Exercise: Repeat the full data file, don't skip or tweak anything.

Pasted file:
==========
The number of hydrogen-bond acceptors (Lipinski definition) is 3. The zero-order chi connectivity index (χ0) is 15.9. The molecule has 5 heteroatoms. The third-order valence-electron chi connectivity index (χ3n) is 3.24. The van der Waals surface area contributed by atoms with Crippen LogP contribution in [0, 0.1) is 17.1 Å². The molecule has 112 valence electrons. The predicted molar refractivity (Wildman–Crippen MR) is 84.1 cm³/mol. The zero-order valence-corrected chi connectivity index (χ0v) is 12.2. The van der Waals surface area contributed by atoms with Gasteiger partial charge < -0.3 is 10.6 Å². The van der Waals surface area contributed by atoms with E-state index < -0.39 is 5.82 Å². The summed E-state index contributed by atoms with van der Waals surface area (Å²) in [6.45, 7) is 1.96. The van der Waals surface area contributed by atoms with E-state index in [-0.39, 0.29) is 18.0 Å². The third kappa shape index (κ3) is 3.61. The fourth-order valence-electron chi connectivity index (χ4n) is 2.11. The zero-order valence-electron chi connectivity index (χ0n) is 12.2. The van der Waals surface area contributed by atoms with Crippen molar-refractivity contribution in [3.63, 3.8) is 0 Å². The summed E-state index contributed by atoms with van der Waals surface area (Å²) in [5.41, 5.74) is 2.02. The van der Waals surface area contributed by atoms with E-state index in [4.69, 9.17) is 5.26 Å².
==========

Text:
The number of hydrogen-bond acceptors (Lipinski definition) is 3. The zero-order chi connectivity index (χ0) is 15.9. The molecule has 5 heteroatoms. The third-order valence-electron chi connectivity index (χ3n) is 3.24. The van der Waals surface area contributed by atoms with Crippen LogP contribution in [0, 0.1) is 17.1 Å². The molecule has 112 valence electrons. The predicted molar refractivity (Wildman–Crippen MR) is 84.1 cm³/mol. The zero-order valence-corrected chi connectivity index (χ0v) is 12.2. The van der Waals surface area contributed by atoms with Gasteiger partial charge < -0.3 is 10.6 Å². The van der Waals surface area contributed by atoms with E-state index < -0.39 is 5.82 Å². The summed E-state index contributed by atoms with van der Waals surface area (Å²) in [6.45, 7) is 1.96. The van der Waals surface area contributed by atoms with E-state index in [-0.39, 0.29) is 18.0 Å². The third kappa shape index (κ3) is 3.61. The fourth-order valence-electron chi connectivity index (χ4n) is 2.11. The zero-order valence-electron chi connectivity index (χ0n) is 12.2. The van der Waals surface area contributed by atoms with Crippen molar-refractivity contribution in [3.63, 3.8) is 0 Å². The summed E-state index contributed by atoms with van der Waals surface area (Å²) in [5.41, 5.74) is 2.02. The van der Waals surface area contributed by atoms with E-state index in [4.69, 9.17) is 5.26 Å².